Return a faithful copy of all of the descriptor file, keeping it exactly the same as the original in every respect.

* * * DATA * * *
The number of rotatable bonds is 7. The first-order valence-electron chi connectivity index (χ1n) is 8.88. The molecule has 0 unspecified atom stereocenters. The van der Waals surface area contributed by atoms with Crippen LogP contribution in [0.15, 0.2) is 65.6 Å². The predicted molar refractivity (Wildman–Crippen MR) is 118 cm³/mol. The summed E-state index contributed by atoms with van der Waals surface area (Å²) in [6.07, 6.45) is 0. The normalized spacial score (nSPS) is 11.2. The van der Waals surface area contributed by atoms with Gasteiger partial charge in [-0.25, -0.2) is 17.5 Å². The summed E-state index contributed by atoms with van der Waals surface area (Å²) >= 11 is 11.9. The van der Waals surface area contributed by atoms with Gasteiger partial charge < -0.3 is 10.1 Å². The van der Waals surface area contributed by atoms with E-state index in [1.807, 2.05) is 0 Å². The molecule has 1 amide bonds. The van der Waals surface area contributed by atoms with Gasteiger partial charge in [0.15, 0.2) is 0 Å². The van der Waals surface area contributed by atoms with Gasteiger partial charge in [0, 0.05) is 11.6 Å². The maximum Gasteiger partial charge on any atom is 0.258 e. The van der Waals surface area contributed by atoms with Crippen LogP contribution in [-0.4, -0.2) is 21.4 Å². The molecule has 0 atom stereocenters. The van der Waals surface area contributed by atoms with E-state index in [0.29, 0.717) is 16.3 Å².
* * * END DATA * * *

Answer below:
The number of rotatable bonds is 7. The first-order valence-electron chi connectivity index (χ1n) is 8.88. The molecule has 0 unspecified atom stereocenters. The van der Waals surface area contributed by atoms with Crippen LogP contribution in [0.15, 0.2) is 65.6 Å². The predicted molar refractivity (Wildman–Crippen MR) is 118 cm³/mol. The summed E-state index contributed by atoms with van der Waals surface area (Å²) in [6.07, 6.45) is 0. The normalized spacial score (nSPS) is 11.2. The van der Waals surface area contributed by atoms with Gasteiger partial charge in [-0.25, -0.2) is 17.5 Å². The summed E-state index contributed by atoms with van der Waals surface area (Å²) >= 11 is 11.9. The van der Waals surface area contributed by atoms with Gasteiger partial charge < -0.3 is 10.1 Å². The van der Waals surface area contributed by atoms with E-state index in [1.807, 2.05) is 0 Å². The molecule has 1 amide bonds. The van der Waals surface area contributed by atoms with Gasteiger partial charge in [0.15, 0.2) is 0 Å². The van der Waals surface area contributed by atoms with Gasteiger partial charge in [0, 0.05) is 11.6 Å². The maximum Gasteiger partial charge on any atom is 0.258 e. The van der Waals surface area contributed by atoms with Crippen LogP contribution in [-0.4, -0.2) is 21.4 Å². The molecule has 0 atom stereocenters. The van der Waals surface area contributed by atoms with E-state index in [0.29, 0.717) is 16.3 Å².